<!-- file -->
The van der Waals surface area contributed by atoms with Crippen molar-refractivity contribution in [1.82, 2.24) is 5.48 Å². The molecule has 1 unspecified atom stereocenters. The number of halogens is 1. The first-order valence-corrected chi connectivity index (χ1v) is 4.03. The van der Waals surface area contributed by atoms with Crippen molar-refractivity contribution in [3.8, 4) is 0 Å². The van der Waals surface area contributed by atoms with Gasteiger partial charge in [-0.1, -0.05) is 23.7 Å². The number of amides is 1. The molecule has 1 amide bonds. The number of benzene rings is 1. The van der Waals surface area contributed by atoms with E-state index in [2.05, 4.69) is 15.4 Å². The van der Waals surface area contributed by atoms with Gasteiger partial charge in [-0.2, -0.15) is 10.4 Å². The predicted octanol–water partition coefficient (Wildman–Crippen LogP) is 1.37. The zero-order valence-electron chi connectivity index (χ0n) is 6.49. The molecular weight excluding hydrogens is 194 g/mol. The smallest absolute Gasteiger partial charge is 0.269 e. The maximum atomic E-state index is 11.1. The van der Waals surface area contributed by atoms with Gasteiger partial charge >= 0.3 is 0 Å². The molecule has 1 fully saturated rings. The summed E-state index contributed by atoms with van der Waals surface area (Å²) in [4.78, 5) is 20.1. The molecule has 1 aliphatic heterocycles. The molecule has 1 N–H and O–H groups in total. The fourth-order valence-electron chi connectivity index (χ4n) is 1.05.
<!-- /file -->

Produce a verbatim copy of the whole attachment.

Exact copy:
The van der Waals surface area contributed by atoms with Crippen molar-refractivity contribution in [1.82, 2.24) is 5.48 Å². The molecule has 1 unspecified atom stereocenters. The number of halogens is 1. The first-order valence-corrected chi connectivity index (χ1v) is 4.03. The van der Waals surface area contributed by atoms with Crippen molar-refractivity contribution in [3.8, 4) is 0 Å². The van der Waals surface area contributed by atoms with Gasteiger partial charge in [-0.1, -0.05) is 23.7 Å². The number of amides is 1. The molecule has 1 amide bonds. The number of benzene rings is 1. The van der Waals surface area contributed by atoms with E-state index in [2.05, 4.69) is 15.4 Å². The van der Waals surface area contributed by atoms with Gasteiger partial charge in [-0.2, -0.15) is 10.4 Å². The predicted octanol–water partition coefficient (Wildman–Crippen LogP) is 1.37. The zero-order valence-electron chi connectivity index (χ0n) is 6.49. The molecular weight excluding hydrogens is 194 g/mol. The smallest absolute Gasteiger partial charge is 0.269 e. The maximum atomic E-state index is 11.1. The van der Waals surface area contributed by atoms with Gasteiger partial charge >= 0.3 is 0 Å². The molecule has 1 fully saturated rings. The summed E-state index contributed by atoms with van der Waals surface area (Å²) in [4.78, 5) is 20.1. The molecule has 1 aliphatic heterocycles. The molecule has 1 N–H and O–H groups in total. The fourth-order valence-electron chi connectivity index (χ4n) is 1.05.